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In My Father's House

In this beautiful, poetic and deeply personal film, Moroccan filmmaker Fatima Jebli Ouazzani investigates the status accorded women in Islamic marriage customs and the continuing importance of virginity. Ouazzani left her father’s house in Morocco sixteen years ago to escape the constraints her culture and its traditions have put on women. She returns now to confront those traditions, her own family and herself. Following three generations of women — her grandmother and mothers’ arranged marriages, her grandmother’s subsequent attempts to divorce, and Naima, a young woman who has returned home for a traditional wedding ceremony—she questions whether her choice for a life of her own was worth the loss of her father. Jebli Ouazzani offers us a rare glimpse of the shifts and changes in Moroccan and Islamic culture in this powerful, moving film.
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La Nouba des Femmes du Mont-Chenoua

Finally available in the United States, this classic film from acclaimed novelist and filmmaker Assia Djebar is essential viewing for an understanding of women in Algeria. Taking its title and structure from the “Nouba," a traditional song of five movements, this haunting film mingles narrative and documentary styles to document the creation of women’s personal and cultural histories. Returning to her native region 15 years after the end of the Algerian war, Lila is obsessed by memories of the war for independence that defined her childhood. In dialogue with other Algerian women, she reflects on the differences between her life and theirs. In lyrical footage she contemplates the power of grandmothers who pass down traditions of anti-colonial resistance to their heirs. Reading the history of her country as written in the stories of women’s lives, Assia Djebar’s LA NOUBA DES FEMMES DU MONT-CHENOUA is an engrossing portrait of speech and silence, memory and creation, and a tradition where the past and present coexist. Widely hailed as one of the most important figures in francophone Maghrebian literature, Djebar is the author of more than a dozen books, including A SISTER TO SCHEHEREZADE and WOMEN OF ALGIERS IN THEIR APARTMENT. She is currently Professor and Director of the Center for French and Francophone Studies at the Louisiana State University.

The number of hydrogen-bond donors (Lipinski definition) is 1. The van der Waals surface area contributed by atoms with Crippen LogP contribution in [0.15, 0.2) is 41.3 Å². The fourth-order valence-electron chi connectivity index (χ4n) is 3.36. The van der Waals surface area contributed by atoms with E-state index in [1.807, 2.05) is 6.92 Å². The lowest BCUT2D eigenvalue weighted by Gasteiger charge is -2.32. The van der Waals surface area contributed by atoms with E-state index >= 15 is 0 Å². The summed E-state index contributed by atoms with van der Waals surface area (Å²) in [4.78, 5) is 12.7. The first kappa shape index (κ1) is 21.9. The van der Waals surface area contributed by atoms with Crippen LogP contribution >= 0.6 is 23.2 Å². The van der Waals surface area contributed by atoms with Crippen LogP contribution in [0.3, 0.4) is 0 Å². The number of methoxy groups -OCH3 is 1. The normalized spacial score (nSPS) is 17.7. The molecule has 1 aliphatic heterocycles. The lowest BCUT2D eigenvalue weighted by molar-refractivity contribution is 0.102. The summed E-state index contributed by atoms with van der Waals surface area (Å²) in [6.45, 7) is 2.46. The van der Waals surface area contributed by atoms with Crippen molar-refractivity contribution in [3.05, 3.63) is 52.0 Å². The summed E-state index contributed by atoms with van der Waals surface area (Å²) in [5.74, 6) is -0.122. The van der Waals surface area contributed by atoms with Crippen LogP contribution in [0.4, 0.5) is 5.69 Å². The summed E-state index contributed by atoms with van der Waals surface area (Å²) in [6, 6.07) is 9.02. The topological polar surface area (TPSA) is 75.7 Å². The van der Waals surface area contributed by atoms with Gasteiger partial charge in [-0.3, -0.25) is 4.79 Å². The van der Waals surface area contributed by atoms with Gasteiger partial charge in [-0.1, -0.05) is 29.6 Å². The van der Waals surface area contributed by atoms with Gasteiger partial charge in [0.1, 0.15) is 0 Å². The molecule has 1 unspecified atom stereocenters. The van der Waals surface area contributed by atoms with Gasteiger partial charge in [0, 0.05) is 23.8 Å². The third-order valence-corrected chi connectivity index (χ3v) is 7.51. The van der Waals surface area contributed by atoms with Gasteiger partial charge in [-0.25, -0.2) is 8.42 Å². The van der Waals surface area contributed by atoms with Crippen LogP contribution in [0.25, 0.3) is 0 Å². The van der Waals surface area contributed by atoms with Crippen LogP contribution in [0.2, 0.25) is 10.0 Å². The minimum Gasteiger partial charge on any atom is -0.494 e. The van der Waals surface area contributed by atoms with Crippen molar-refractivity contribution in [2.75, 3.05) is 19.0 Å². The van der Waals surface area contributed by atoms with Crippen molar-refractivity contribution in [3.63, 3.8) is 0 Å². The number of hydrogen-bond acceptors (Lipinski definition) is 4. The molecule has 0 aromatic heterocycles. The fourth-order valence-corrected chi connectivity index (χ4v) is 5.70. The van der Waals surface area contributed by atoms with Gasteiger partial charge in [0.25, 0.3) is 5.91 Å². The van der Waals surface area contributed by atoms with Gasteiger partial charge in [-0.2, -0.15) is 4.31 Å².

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The Good Wife of Tokyo

“Forget those demure ladies with fragrant fans and meet the new breed of Japanese women!” - Amanda Casson, London Film Festival. Kazuko Hohki goes back to Tokyo with her band, the ‘Frank Chickens’, after living in England for 15 years. This wry and delightful film records her re-experiencing of Japan after a long absence, examining traditional attitudes to women and those of Kazuko’s friends who are trying to live differently. “This is a remarkable film which will appeal to general audiences as well as educators teaching about women, the family and/or religion in contemporary Japan. It deserves to be widely shown.” — Japan Foundation Center for Global Partnership Center for Educational Media.
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Conversations Across the Bosphorous

CONVERSATIONS ACROSS THE BOSPHOROUS intertwines the stories of two Muslim women from Istanbul - Gokcen, from an orthodox Islamic family who takes off her veil after years of struggle; and Mine, from a secular family, who discovers her faith living as an immigrant in San Francisco. Both women demonstrate how their relationship to their faith has shaped and determined their personal lives. Combining evocative visual imagery with poetic and lively debate, CONVERSATIONS ACROSS THE BOSPHOROUS provides a deeper understanding of Turkish society and the current tensions between fundamentalist and secular forces.